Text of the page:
Matthew starts of narrating the beginning of chapter 24 and he also appears to have sacked his oft sleeping scribes and is now doing the job himself as he talks about the destruction of the temple there's a real sense of sadness, and that, along with Matthew's likely age suggests that he is writing after the fall of the temple has occured. Jesus however is much more nonchalant, particularly in comparison with his weeping over Jerusalem just a few verses ago.
Matthew comes in and out of this one. One notable example is that it is he who says "let the reader understand" rather than Jesus. Anything else I suppose would be somewhat nonsensical.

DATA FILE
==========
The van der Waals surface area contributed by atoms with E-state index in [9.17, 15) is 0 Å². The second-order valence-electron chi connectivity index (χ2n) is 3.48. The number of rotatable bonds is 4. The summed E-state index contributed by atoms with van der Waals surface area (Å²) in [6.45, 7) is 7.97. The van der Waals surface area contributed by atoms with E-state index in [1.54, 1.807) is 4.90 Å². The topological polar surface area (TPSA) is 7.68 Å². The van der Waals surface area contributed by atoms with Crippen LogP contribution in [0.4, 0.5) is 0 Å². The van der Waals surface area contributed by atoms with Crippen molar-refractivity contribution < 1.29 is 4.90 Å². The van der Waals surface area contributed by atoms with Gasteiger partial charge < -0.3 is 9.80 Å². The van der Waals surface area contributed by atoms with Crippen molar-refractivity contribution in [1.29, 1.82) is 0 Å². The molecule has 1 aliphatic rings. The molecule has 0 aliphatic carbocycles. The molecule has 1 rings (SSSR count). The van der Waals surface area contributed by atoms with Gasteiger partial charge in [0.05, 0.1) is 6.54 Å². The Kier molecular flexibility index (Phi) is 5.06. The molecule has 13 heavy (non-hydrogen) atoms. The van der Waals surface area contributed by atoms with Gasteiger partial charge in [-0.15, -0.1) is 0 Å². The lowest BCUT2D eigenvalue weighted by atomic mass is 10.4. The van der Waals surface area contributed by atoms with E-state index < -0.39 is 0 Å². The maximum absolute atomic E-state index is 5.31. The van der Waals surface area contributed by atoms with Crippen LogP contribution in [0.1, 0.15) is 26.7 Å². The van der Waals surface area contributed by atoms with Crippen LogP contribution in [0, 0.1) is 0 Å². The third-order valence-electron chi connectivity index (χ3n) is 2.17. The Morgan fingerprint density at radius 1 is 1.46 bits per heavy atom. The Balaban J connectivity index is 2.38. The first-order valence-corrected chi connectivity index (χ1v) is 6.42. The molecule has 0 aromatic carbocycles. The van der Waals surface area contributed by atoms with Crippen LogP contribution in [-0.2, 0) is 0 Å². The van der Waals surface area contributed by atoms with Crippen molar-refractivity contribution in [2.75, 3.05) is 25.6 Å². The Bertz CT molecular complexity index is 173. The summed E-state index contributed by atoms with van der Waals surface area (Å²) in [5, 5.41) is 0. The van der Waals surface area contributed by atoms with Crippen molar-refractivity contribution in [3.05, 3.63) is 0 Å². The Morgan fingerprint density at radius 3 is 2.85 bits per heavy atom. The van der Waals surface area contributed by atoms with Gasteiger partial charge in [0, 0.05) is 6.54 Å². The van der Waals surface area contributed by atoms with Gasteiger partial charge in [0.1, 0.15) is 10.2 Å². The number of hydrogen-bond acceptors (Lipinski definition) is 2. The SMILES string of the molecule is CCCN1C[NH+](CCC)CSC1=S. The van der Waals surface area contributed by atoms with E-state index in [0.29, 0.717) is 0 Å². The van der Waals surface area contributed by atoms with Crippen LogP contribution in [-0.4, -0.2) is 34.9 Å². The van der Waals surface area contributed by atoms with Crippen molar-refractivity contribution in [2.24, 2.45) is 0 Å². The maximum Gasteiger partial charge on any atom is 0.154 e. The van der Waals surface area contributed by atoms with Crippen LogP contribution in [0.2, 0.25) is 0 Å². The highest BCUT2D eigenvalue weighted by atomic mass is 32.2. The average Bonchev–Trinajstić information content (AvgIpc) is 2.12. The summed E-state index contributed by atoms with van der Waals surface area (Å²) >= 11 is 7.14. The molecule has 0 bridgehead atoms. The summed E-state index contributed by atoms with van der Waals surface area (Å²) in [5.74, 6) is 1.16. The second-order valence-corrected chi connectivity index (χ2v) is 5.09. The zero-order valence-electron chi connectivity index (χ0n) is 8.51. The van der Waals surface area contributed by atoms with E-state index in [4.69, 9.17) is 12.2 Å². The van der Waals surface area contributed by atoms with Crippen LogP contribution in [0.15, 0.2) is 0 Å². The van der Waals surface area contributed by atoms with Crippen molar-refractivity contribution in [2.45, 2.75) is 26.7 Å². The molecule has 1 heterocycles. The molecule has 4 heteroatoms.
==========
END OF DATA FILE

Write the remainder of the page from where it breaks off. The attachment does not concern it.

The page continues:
There's a shift in time as this discourse unfolds in contrast to the text which suggests this is all spoken in one go. Here they move from the night to the day and back again for different passages. The later parables such as the wise / wicked servants, the ten virgins and the Parable of the Talents are all dramatised, the first with workers in a field, the second with women by a stream for the ten virgins, and by the side of the master's house for the final of the three. There's no illustration for the story of the sheep and goats, which is again delivered with a sense of compassion for those that with be thrown out. Marchiano again does well here, personally speaking I prefer his more serious mode of delivery then when he's goofing around, not that a few of those moments aren't very welcome, but these mometns feel more natural.
Just a short one today as I'm really pushed for time.